It is desired to point out that the word firearm is used herein in a broad sense, and that it should not be construed as limited to any particular class. The illustrations are exemplary, and have been chosen only for purposes of disclosure. Theembodiments shown should not be considered limiting, as the principle of the invention can be applied to various classes of firearms.

Furthermore, this invention can be employed with replicas of firearms, or with dummy training firearms such as are sometimes used in military forces. Expressed differently, it is not intended to limit the utility of this invention to firearmscapable of firing live ammunition. It can also be used with dummy, replica, or non-shooting "firearms".

In consideration of the foregoing, the principal object of this invention is to provide a magazine holder which will expedite the exchange of detachable magazines on firearms.

This and other objects of the present invention will beapparent upon reference to the following specification, taken in connection with the accompanying drawings, wherein:

FIG. 1 is a left side view of a typical military firearm, with a magazine holder attached thereto.

FIG. 2 is an enlarged view of part of FIG. 1.

FIG. 3 is a longitudinal section of a portion of the holder shown in FIG. 1.

FIG. 4 is a cross section of the holder shown in FIG. 1.

FIG. 5 is a cross section of the firearm shown in FIG. 1, taken in the plane 5--5.

FIG. 6 is a partial left side view of a military firearm, showing a magazine holder incorporated into the firearm during manufacture.

Referring to the drawings in detail, FIG. 1 shows a firearm comprising a barrel 1, a sight bracket 3, abayonet lub 5 affixed to the sight bracket and a sling swivel 7 pivoted on the bracket. On the muzzle of the barrel is the usual type of flash suppressor 9, and a considerable part of the barrel is enclosed in a hand guard 11. The barrel and hand guardare fixed to a receiver 13 in the usual manner. Also fixed to the receiver is a firing grip 15 and a butt stock 17.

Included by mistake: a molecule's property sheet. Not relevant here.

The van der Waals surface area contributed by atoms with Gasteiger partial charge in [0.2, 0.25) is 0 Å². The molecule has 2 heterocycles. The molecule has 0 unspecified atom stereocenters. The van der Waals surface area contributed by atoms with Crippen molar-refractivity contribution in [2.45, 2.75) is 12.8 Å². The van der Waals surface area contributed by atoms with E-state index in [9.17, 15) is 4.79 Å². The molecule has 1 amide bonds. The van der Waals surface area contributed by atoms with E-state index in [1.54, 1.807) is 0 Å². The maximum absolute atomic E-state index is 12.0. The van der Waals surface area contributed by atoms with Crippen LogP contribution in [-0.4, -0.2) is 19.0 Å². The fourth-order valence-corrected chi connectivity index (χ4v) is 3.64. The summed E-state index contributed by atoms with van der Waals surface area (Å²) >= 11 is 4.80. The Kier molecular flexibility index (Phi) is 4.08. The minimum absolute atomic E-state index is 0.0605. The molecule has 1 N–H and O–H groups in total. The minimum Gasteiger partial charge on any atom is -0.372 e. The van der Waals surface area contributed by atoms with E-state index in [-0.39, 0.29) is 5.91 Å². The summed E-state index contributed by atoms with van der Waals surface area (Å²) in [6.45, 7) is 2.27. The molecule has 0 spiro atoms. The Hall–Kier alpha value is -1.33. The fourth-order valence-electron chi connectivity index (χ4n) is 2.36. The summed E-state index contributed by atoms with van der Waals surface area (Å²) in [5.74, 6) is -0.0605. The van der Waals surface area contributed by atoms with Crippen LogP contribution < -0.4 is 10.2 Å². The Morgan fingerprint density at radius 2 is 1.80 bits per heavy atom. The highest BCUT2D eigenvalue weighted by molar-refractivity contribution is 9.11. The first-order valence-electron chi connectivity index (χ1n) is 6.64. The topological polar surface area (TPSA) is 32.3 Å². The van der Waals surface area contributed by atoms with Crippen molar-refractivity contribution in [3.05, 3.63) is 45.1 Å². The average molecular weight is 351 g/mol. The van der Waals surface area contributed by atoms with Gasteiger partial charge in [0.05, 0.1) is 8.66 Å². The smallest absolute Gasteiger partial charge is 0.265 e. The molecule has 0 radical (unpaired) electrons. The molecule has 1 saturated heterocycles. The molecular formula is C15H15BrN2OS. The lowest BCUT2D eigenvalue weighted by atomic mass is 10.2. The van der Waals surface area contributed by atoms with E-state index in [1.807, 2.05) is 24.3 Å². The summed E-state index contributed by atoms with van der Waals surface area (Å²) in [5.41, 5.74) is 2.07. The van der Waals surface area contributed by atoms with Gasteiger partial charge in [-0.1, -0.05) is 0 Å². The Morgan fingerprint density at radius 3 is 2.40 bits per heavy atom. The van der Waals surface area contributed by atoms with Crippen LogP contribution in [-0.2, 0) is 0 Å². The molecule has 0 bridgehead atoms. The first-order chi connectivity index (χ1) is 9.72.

The details described thus far are well-known in the art. For convenience of disclosure, FIG. 1 shows a military rifle having generally the configuration of the 5.56 mm United States rifle, M16 series. The invention can also be applied to otherfirearms, with variations of dimensions and geometry, by making changes in details without departing from the principle disclosed herein.

The M16 has a magazine housing near the front of receiver 13. The opening into which the magazine is inserted has a slightly flared edge to facilitate such insertion. This flared edge forms an external rib 19 which may be seen in FIGS. 1 and 5. A magazine 21 can also be seen in FIGS. 1 and 5, it being inserted into the receiver and retained by a latch (not shown) at a feeding position in the usual manner.

Attention has been particularly directed to rib 19 because it, and bayonet lub 5, can be used as means to conveniently attach a frame 101 to the rifle. Of course, with various firearms other attaching arrangements may be necessary.

Near its forward end frame 101 is affixed to bayonet lug 5 by a latch which is indicated by box 103 in FIGS. 1 and 2. Latches of the type used on bayonets are well known, and therefore the latch indicated by box 103 need not be described indetail here.